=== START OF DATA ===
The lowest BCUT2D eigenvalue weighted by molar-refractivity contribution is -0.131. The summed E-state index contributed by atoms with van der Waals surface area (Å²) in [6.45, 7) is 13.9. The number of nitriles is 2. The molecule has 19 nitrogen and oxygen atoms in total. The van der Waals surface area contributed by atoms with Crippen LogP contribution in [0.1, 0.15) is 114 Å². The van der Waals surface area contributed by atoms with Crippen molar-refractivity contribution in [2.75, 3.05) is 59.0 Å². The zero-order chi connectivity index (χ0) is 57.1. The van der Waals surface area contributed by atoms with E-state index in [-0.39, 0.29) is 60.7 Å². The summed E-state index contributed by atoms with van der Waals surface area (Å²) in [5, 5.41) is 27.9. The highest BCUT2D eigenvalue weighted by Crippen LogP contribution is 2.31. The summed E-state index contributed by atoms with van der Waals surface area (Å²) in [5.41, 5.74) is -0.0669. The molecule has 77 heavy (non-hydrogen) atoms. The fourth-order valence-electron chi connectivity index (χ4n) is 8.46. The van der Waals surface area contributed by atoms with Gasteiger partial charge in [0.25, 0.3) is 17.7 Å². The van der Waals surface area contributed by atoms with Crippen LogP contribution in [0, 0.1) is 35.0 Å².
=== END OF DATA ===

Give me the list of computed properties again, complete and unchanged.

The lowest BCUT2D eigenvalue weighted by molar-refractivity contribution is -0.131. The summed E-state index contributed by atoms with van der Waals surface area (Å²) in [6.45, 7) is 13.9. The number of nitriles is 2. The molecule has 19 nitrogen and oxygen atoms in total. The van der Waals surface area contributed by atoms with Crippen LogP contribution in [0.1, 0.15) is 114 Å². The van der Waals surface area contributed by atoms with Crippen molar-refractivity contribution in [2.75, 3.05) is 59.0 Å². The zero-order chi connectivity index (χ0) is 57.1. The van der Waals surface area contributed by atoms with E-state index in [-0.39, 0.29) is 60.7 Å². The summed E-state index contributed by atoms with van der Waals surface area (Å²) in [5, 5.41) is 27.9. The highest BCUT2D eigenvalue weighted by Crippen LogP contribution is 2.31. The summed E-state index contributed by atoms with van der Waals surface area (Å²) in [5.41, 5.74) is -0.0669. The molecule has 77 heavy (non-hydrogen) atoms. The fourth-order valence-electron chi connectivity index (χ4n) is 8.46. The van der Waals surface area contributed by atoms with Gasteiger partial charge in [0.25, 0.3) is 17.7 Å². The van der Waals surface area contributed by atoms with Crippen LogP contribution in [0, 0.1) is 35.0 Å².